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The Mausoleum at Halicarnassus

The Mausoleum at Halicarnassus is also known as the Tomb of Mausolus. This marvelous tomb is said to have built between the years 353 and 350 BC at a place called Halicarnassus, which is present day Bodrum, Turkey. This tomb was built for Mausolus, who was a Satrup in the Persian Empire, and Artemisia II. Artemisia II was his sister whom he married. This wonderful structure was constructed and designed by the famous Greek skilled architects, Satyros and Pythius of Priene.

Standing tall at a height of 148 feet, this Mausoleum had 4 sides which were extremely beautifully adorned with smart sculptural reliefs each of which were created by the famous Greek sculptors Scopas of Paros, Leochares, Bryaxis and Timotheus. This structure was identified as Seven Wonders of the Ancient World by Antipater of Sidon – such was its grandeur and explains its huge popularity.

The Mausoleum was mostly made in marble which added to its glory and charm. There was a huge courtyard that surrounded it elegantly. There was a magnificent staircase which went up to the platform where this mausoleum stood. Stone lions marvelously flanked the staircase, adding to its beauty. There were several scenes of Amazon and Greek warriors in battlefield which were quite similar to the images that we see in coins. These pictures were wonderfully carved on the walls of this mausoleum. The figures of Artemisia and Mausolus were placed on a chariot, just on the top section of the pyramid.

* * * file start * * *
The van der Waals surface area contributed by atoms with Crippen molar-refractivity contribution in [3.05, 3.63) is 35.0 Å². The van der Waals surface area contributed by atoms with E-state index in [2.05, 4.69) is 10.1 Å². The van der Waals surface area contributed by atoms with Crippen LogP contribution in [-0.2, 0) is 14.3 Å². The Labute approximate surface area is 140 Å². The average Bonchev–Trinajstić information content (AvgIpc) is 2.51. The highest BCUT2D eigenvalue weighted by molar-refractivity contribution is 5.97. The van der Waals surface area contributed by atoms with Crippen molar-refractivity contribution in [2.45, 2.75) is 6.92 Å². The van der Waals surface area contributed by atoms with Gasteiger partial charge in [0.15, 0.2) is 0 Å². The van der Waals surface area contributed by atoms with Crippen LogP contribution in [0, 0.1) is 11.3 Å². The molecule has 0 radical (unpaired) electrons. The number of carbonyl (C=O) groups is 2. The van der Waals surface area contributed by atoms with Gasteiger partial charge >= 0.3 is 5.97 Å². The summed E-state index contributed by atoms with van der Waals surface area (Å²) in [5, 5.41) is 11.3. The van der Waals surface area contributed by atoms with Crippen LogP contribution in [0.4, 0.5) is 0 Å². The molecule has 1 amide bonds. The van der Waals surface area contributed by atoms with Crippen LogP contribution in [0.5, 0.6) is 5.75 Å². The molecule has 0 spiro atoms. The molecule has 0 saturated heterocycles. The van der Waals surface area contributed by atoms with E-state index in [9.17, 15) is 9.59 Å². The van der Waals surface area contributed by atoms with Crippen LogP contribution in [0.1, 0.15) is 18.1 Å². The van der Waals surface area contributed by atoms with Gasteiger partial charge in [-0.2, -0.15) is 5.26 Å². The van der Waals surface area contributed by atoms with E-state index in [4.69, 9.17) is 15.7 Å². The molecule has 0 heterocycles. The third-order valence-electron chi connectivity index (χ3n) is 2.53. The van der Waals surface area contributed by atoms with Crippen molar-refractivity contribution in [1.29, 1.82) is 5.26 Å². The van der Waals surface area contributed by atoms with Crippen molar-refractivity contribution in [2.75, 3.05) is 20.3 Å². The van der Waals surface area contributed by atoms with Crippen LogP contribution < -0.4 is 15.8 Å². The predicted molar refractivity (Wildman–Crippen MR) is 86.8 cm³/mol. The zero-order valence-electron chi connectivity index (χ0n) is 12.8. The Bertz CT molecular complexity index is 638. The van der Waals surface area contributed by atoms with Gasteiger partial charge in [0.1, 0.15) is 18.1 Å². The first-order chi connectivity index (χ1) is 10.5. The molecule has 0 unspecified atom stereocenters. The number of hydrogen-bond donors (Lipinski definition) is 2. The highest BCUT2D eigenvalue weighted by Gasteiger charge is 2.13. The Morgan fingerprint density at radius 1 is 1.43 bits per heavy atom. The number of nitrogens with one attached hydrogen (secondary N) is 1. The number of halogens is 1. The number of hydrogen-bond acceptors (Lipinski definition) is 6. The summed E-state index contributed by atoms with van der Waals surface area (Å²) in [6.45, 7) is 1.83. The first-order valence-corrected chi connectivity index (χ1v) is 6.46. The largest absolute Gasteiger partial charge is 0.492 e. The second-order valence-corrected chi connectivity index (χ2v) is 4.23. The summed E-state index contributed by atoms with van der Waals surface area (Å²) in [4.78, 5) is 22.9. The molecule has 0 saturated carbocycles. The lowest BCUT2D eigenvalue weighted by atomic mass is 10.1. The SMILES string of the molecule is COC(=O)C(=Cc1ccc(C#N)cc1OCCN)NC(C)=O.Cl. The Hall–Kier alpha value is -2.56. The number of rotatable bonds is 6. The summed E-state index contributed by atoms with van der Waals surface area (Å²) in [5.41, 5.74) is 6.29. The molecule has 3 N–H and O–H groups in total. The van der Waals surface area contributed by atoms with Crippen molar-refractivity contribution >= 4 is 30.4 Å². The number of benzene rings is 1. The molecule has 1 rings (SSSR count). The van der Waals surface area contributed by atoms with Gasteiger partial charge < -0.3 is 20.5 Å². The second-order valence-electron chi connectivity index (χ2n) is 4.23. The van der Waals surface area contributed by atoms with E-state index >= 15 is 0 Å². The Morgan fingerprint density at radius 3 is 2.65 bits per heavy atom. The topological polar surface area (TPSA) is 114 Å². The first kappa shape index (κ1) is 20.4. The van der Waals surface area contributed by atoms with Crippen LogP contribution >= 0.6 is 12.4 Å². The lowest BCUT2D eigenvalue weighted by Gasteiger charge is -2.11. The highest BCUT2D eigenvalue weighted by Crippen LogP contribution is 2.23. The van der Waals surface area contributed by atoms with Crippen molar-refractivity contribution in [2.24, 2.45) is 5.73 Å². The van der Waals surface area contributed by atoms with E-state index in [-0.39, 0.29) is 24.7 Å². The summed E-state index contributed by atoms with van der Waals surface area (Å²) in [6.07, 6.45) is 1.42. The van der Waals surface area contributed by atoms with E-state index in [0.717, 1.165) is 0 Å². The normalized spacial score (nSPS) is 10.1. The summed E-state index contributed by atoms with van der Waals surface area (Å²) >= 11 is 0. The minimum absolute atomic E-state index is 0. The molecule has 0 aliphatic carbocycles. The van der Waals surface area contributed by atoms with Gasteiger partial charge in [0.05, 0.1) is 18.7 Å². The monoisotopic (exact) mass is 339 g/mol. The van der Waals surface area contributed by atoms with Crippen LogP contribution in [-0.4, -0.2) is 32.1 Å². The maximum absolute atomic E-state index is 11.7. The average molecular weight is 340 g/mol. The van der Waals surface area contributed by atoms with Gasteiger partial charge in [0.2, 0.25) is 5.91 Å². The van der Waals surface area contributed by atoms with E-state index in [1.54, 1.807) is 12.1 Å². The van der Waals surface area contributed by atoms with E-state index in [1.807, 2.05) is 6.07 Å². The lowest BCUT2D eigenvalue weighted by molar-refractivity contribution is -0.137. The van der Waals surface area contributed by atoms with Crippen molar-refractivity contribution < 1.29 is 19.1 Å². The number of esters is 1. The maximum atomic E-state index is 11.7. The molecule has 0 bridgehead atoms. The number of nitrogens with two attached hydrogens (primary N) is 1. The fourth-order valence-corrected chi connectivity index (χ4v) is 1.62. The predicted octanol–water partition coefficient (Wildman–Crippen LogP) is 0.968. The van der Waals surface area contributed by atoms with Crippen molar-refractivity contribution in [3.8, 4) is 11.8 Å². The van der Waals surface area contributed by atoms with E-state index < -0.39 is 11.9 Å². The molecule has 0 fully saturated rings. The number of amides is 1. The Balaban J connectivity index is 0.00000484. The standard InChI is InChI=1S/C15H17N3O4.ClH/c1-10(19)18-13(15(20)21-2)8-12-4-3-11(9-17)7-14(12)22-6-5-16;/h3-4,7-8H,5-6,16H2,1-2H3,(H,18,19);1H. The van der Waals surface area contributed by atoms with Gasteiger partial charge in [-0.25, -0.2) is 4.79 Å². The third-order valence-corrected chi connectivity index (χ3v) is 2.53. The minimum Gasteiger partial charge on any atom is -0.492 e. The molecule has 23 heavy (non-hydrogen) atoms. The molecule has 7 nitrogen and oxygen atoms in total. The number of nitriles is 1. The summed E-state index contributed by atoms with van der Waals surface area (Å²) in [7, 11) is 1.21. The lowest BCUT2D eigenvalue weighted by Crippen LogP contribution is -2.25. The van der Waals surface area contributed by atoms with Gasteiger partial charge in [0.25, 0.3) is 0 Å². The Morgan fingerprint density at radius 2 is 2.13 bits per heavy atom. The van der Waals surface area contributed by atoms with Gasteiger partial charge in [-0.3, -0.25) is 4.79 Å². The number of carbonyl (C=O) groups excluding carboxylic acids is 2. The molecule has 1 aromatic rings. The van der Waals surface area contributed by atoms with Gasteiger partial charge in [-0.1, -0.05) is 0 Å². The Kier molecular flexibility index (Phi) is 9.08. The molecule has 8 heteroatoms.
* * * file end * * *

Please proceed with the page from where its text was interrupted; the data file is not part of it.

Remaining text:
20 lion statues were found in this place which was larger than life. Another interesting feature of this construction was the depth of the rock on which this building stood. The rock was found 8-9 feet below and extended over an area of 107 by 127 feet. The Mausoleum was wonderfully adorned by beautiful sculptures.

Interesting Facts
Artemisia, wife of Mausolus’ wife was his sister. In those times it was quite common for rulers to get married to their sisters. It was Artemisia who hired some very talented Greek artists to construct this tomb. Though Satyros and Pytheos were mainly responsible for the design of the top, there were many other talented and skilled artists who contributed equally in the development of this magnificent tomb.

In 334 BC Alexander The Great conquered the city but the Mausoleum was completely untouched. In between 58-62 BC when the city was attacked by the pirates, the Mausoleum was still left undamaged. However in the 13th century, there was a huge earthquake and the columns of the Mausoleum were toppled. The stone chariot was also destroyed. The crusaders took over this city and several parts of the Mausoleum were used for the construction of their own buildings. Even today, tourists and visitors can see many pieces of this tomb which was used in strengthening the walls of the castle. By the year 1401 the Mausoleum was almost gone – what was left was just the base of the tomb.

2016-12-11T00:17:21+00:00Categories: Earth Sciences|Tags: , , , , , , , , , |

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